Hard Choices For Higher Ed
After nearly two decades of soaring growth, evangelical colleges and universities are seeing their fortunes turn downward, and—in a few instances—fall off a cliff. The severely weak economy is hurting private higher education as it is nearly every other business.
Heavily dependent on tuition-paying students, these schools are doing everything they can to maintain their enrollment numbers for this fall 2009 semester. The challenge is immense. Job losses and a growing inability to borrow for college are two major factors at play.
Naomi Spinella is a senior psychology major at Azusa Pacific University in Southern California. Her parents emigrated from Italy to provide more opportunities—including college education—for their children. But her family had to start from scratch when they arrived in the U.S., and by 2007, her family's income was just above $20,000.
When it came time for Naomi and her older brother to enroll, her parents weren't able to afford Azusa Pacific, the school Naomi had dreamed of attending. Instead, she relied heavily on grants and scholarships, which nearly paid for her first two years. She then turned to student loans to make up the difference.
Naomi also relied on California's generous Cal Grant program, which provides grants (not loans) to qualified low-income students. More than 280,000 students expected to receive a grant for the 2009—2010 school year. Instead, California Gov. Arnold Schwarzenegger has proposed phasing out the popular program to save more than $500 million for the state's crippled budget.
Having used Cal Grants for eight semesters, Naomi struggled to figure out how to pay for the rest of her schooling, since she needed four and a half years to complete her degree. "This last semester was a struggle," Naomi says. "The Cal Grant saved me $33,000 in the past three years, and that's hard to make up." She had to work furiously with Azusa Pacific's financial aid office—where she is employed—to arrange funding for her final year, but there was no guarantee.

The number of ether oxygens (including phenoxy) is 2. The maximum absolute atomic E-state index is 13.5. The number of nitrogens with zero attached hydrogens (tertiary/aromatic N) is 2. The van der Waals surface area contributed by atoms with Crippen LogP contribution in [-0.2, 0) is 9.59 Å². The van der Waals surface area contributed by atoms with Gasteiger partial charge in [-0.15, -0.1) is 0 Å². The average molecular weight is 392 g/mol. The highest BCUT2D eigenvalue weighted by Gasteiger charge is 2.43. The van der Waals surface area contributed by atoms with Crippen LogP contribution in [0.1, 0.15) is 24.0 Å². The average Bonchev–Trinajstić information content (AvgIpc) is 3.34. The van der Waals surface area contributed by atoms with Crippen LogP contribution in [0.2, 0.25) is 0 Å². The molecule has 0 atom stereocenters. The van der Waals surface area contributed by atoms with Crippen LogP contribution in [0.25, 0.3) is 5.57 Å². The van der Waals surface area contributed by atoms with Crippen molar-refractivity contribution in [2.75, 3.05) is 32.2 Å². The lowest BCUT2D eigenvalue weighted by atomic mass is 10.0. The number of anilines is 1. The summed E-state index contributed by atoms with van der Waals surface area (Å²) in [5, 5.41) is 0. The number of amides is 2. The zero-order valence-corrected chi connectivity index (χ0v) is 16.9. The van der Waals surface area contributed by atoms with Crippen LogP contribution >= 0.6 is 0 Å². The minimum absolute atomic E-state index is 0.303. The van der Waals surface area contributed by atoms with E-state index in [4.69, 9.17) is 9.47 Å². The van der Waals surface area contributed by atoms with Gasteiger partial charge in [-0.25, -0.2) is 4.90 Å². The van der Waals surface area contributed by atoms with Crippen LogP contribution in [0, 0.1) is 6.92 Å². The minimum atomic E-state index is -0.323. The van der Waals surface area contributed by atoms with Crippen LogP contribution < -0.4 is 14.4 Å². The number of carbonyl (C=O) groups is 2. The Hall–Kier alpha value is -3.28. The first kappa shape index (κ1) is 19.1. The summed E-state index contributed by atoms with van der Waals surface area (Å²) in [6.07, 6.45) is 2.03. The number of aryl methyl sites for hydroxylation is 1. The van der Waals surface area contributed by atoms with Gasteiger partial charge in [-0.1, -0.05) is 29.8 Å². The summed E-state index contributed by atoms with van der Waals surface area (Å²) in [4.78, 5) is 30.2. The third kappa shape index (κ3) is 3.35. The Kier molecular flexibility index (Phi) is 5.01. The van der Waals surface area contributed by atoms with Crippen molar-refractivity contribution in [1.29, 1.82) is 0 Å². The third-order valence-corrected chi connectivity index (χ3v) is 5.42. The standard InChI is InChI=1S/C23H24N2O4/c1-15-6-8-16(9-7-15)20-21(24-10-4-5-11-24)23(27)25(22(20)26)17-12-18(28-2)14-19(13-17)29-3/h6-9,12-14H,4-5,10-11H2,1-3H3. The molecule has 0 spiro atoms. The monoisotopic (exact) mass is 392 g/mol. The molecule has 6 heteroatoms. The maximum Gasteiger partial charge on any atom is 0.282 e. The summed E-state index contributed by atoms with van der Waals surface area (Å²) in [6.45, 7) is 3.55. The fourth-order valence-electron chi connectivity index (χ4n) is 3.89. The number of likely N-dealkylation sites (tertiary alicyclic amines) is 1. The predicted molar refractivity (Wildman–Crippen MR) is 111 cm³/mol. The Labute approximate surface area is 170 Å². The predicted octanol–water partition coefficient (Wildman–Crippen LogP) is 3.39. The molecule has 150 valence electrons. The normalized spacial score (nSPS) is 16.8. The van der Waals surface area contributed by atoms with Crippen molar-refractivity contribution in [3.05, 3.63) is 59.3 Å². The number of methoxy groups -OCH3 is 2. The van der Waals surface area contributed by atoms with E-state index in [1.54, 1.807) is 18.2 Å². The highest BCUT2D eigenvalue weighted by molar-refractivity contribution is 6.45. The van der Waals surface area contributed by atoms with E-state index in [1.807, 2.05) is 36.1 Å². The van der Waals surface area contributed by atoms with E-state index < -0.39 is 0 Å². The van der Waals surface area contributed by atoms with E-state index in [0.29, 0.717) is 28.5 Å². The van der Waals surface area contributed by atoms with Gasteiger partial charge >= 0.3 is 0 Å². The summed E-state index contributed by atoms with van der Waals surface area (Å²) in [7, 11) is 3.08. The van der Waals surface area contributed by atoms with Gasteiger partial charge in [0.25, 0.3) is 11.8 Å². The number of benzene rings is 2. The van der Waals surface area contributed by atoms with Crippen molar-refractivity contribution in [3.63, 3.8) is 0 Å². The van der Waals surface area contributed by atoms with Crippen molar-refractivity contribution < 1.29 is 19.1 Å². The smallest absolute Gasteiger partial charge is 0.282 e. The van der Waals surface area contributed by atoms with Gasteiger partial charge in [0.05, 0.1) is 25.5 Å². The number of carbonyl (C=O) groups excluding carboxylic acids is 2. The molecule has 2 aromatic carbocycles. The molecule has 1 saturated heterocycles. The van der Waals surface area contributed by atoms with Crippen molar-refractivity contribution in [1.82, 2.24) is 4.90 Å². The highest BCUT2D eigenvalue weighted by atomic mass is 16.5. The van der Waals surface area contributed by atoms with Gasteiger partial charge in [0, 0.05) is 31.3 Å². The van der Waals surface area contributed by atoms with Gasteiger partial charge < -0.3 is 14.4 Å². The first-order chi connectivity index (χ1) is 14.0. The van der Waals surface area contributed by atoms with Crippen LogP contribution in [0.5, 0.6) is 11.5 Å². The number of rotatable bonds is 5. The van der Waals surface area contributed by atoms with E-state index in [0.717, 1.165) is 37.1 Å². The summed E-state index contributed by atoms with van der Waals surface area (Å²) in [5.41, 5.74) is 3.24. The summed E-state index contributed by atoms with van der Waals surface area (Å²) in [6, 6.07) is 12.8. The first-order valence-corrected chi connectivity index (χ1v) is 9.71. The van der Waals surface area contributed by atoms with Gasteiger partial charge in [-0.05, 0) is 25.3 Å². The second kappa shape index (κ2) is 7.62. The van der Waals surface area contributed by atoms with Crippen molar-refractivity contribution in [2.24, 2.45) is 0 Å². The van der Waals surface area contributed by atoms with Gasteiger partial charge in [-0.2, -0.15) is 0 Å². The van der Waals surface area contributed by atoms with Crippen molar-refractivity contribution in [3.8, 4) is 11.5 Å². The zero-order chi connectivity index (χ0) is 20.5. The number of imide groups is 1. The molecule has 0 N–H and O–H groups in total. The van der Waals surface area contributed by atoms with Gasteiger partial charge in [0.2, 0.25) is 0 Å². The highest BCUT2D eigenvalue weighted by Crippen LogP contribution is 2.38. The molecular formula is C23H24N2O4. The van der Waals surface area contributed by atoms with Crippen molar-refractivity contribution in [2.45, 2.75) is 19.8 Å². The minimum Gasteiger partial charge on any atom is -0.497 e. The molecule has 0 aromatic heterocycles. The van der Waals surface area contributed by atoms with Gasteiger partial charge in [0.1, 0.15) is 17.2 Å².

"Going into my senior year, I was really afraid," Naomi says. "I wondered, How do we get through my last semester?" Azusa Pacific was able to arrange $6,000 in financing for her fourth year, making Naomi one of several students for whom Azusa Pacific has provided emergency financing. But she plans to graduate in December 2009, leaving her final semester still unpaid for.
Naomi's story illustrates the multiple challenges facing private Christian higher education across the country. Families have seen sharp declines in household income, and the crippled national banking system and near-bankrupt state governments are unable to maintain existing aid programs.
In order to keep students on campus, some colleges have launched new strategies. Last fall, for example, Biola University in La Mirada, California, initiated a student economic response council, which created two funds. One, raised mostly through student giving, provided $90,000 to students who would have otherwise needed to drop out.
"These tough economic times have been very hard on my family, as my dad works in the financial industry," one student wrote in a thank-you note to the school. "And I most likely would have had to leave had I not been granted this scholarship."
The second fund provided $100,000 for international students who were hit by the spike in the value of the U.S. dollar. In all, 150 students were able to stay on Biola's campus because of the program.